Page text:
Going to Europe with your electric car


When you’re thinking of taking your electric car abroad, the first time can feel a bit daunting. But it can be reassuring to know that there are more than 240,000 electric car chargers in Europe and more than 34,000 rapid chargers.

Like any long-distance journey, you should be planning ahead anyway. Aside from charging, there are a few basics worth getting straight before your big trip.

First off, there’s sorting the obvious stuff such as a valid driving licence (check it’s still in date), car insurance certificate, passport, visas (if you need one) and comprehensive insurance cover.


Can I take my leased electric car abroad?

Yes, but you’ll need a Vehicle on Hire Certificate (VE103) and a letter of authority from your lease company. You’ll need to give the lease company a couple of weeks’ notice to make sure you get it in time.

Nissan Ariya


How will I know where to charge?

Your electric car will probably have a sat-nav to locate the nearest charging point during your journey. And there are also nifty websites where you can find the location of electric car chargers. These include Chargemap, Open Charge Map, Plugshare and Plugsurfing. Throughout Europe, motorway service areas, fuel stations, public car parks and supermarkets are good bets – as are train stations and big hotels.


What’s it like being on the road?

According to one intrepid explorer, who took an all-electric BMW iX3 on an 1100-mile round trip to the French Alps this summer, charging was relatively problem-free. On the way down, they stopped six times, on the way back four – with a driving time of 11 hours. They also discovered a big difference between the motorway network – usually excellent – and minor roads, which were variable. The costs of £190 in charge compared to £210 in a 40mpg diesel.

In fact, France is slightly ahead of the UK when it comes to the number of electric vehicles per public charging point. The International Energy Agency’s Global EV Outlook for 2022 says France has 14.7 electric vehicles per charging point, the UK 21. But unlike regular fuel pumps, where you pay at the service station, with electric charging you pay the energy supplier direct, either with a card or by using an app. For example, with Chargemap, you can pay a one-off 19.90€ registration fee to get an RFID card with access to 27,000 locations across France.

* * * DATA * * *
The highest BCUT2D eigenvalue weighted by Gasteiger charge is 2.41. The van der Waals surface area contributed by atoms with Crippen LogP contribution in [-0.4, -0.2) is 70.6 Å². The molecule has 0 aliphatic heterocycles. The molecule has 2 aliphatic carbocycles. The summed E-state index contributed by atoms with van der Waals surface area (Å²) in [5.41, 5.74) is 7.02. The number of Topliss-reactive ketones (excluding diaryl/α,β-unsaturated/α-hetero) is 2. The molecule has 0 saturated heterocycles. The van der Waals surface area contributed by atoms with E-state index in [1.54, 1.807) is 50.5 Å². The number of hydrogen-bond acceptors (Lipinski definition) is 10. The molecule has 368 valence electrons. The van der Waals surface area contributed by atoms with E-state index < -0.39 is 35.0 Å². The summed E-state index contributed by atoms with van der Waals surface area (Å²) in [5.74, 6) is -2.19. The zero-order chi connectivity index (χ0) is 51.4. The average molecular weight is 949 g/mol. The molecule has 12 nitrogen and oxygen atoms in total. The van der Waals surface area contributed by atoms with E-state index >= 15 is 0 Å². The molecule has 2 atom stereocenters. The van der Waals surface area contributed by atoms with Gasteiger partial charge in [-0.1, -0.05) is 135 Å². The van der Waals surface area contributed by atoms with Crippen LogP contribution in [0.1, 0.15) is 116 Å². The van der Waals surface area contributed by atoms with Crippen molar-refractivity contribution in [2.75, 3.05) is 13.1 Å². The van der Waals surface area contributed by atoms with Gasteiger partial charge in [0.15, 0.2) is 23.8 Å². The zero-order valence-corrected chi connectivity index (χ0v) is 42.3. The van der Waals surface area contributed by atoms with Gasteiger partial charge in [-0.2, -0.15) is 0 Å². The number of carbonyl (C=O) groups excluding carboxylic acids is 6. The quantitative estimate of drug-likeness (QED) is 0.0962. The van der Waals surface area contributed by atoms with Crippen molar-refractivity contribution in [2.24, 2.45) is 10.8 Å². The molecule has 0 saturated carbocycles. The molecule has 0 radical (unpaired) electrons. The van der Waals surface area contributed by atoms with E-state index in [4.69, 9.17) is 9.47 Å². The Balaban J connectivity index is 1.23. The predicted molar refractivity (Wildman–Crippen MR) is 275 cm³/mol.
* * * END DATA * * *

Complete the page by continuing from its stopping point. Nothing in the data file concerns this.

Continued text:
Chargemap also has an app which tells you where the charging points are, how fast they are, whether they’re working and if they’re occupied. One of the most useful features of the Chargemap app is if you input your destination and the car you’re using, it tells you when and where to stop and recommends frequent but shorter stops.

Nissan full screen image


Can’t wait to get going? Here’s some inspiration…

Rental car company Hertz recently published a list of the top 10 road trips in Europe for electric cars. It ranked the routes by the number of charging points per mile to stop people worrying about range.

Top of Hertz’s list is a tour of the Netherlands, starting and ending in Amsterdam – and taking in all main cities and sights. With 2,559 electric car chargers en route, recharging is easy as pie.

Hertz’s Top 10 routes (with number of charging points per mile)

1. Netherlands tour, 14.62 chargers per mile
2. Northern Italy and the lakes, 4.73
3. Côte d’Azur, 4.06
4. Emilia-Romagna to Bologna, 3.55
5. Belgium and Luxembourg ‘chocolate and castles’ tour, 3.23
6. Rome and the Amalfi Coast, 2.68
7. Bern to Lucerne, 1.47
8. Valencia and the Costa Blanca, 0.73
9. French Alps, 0.55
10. = Catalonia, 0.55

Finally, Andrew and Flaviana Till (long-distance electric car adventurers and sustainability champions with a YouTube channel called Mr. EV) offered this advice for anyone thinking of taking their electric car abroad: “You do need a bit of patience, especially while the infrastructure is growing. Chargers can be quite busy in the summer and you might have to wait a bit to get on one, and then of course it takes a bit of time to charge. In general, we both loved it and have done lots of long-distance drives since. So we’re looking forward to the next European adventure!”


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